Re: Array Holes

2006-01-14 Thread Austin Hastings
Larry Wall wrote:

Whatever the answer, it probably has to apply to

my @a;
@a[0] = '1';
@a[2] = '3';
print exists $a[1];

as well as the explicit delete case.  Are we going to pitch an exception for 
writing beyond the end of an array?  That seems a bit anti-Perlish.
  


What's the semantic difference between exists but is undefined and
does not exist?

IOW:

  my @a = (1,2,3);

  @a[1] = undef;

  print exists @a[1];
  print @a[1];

versus:

  my @a = (1,2,3);

  delete @a[1];

  print exists @a[1];
  print @a[1];

If I try to store @a[1], it auto(re)vivifies, right?

If I fetch @a[1], do I get an exception or just an undef?

To force undef, do I use err or //?

  my $a1 = @a[1] err undef;
  my $a1 = @a[1] // undef;

Does @a.k return different results? (0..2) vs (0,2)

: * how do you store nonexistence for native packed arrays

  

We've beaten this horse, or one that looks vanishingly like it, a bunch
of times.

1. Implementation issue. Throw it to p6i.
2. For infrequent exceptions, create an exception-list.
3. For frequent exceptions, create a bitmap.
4. For exceptions in unbalanced data, create an escape value.

: Anyway, I want this behavior to die.  Maybe we should get rid of
: .delete() on arrays, or maybe we should equate it with
: .splice($idx,1).

Or maybe we support sparse arrays as one container type.
  

Sure, but what's the default behavior?

If I consume the endpoints of an array, using shift or pop, how is that
different from consuming the middle?

  my @a = (1,2,3);
  shift @a;
  shift @a;

  print @a.indexof(3);   # 0 or 2?

Based on that, I'll argue that the default array mode is contains a
list, which means that array contents should act like lists. Delete
something in the middle, and you have a shorter list, not a list with a
hole in it.

Harrays and Arrashes can be different types, or maybe can just be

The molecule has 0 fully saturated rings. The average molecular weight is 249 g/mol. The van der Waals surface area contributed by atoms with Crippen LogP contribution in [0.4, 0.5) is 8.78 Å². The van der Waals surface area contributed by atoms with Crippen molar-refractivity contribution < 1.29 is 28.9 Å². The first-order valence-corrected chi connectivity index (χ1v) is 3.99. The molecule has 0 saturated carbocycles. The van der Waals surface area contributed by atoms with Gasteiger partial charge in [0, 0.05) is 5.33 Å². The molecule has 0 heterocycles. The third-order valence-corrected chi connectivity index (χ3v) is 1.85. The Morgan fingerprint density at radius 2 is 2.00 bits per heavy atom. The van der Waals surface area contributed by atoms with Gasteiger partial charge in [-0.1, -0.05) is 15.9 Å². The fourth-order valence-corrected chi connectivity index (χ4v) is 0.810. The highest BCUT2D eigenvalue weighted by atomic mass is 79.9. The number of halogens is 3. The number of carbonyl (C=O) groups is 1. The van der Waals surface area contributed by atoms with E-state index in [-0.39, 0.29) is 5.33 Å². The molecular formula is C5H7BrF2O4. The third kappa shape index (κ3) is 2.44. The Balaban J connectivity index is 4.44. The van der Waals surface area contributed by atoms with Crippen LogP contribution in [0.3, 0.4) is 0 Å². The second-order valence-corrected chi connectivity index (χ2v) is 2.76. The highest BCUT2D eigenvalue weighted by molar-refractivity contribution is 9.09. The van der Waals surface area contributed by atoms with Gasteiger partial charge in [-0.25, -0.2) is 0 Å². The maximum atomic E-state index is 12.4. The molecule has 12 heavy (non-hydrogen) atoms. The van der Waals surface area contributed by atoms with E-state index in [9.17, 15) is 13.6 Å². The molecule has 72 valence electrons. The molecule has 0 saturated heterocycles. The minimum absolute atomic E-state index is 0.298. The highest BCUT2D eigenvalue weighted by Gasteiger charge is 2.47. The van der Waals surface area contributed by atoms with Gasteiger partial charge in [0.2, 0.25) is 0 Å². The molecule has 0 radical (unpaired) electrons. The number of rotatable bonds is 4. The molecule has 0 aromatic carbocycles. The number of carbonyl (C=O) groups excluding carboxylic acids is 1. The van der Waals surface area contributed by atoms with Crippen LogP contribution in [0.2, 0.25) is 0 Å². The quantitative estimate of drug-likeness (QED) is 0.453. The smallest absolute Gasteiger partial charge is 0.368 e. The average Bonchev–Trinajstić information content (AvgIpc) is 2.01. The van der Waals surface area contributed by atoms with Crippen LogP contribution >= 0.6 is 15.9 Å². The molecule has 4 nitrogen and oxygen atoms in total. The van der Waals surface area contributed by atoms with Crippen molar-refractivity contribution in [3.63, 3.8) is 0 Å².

properties of the basic sigillated types.

  my @a = (1,2,3) is arrash;  # sparse
 
  my %h = (1 = 'a', 2 = 'b') is harray;

I actually used a crowbar last week.  It wasn't pretty, but it got
the job done.  Well, okay, it got the job started...I still have a
hole in my living room wall, but my chief interest at the time was
to make sure my house wasn't going to burn down.  That's about as
much abstraction as you could wish for in real life.
  

Dude, you're scaring me. Should there be a license required for home
ownership?

=Austin


Re: Array Holes

2006-01-13 Thread Nicholas Clark
On Fri, Jan 13, 2006 at 10:33:23PM +, Luke Palmer wrote:
 In perl 5:
 
 my @a = (1,2,3);
 delete $a[1];
 print exists $a[1];
 
 This is false, whereas $a[0] and $a[2] do exist.  This is creepy.  Not
 only is it creepy, it raises a whole bunch of questions with
 nontrivial answers:
 
 * does [EMAIL PROTECTED] include nonexistent elements?
 * does map iterate over nonexistent elements?
 * how do you store nonexistence for native packed arrays
 
 And, what I always say, if the proper abstractions are being used,
 then all decisions become obvious truths.  Since the answers to these
 are not obvious truths, proper abstractions must not be in use.
 
 Anyway, I want this behavior to die.  Maybe we should get rid of
 .delete() on arrays, or maybe we should equate it with
 .splice($idx,1).

I'm not sure if it came in as a side effect of pseudohashes. Sadly I no
longer have access to the AIX box where I built perl 5.000, so I can't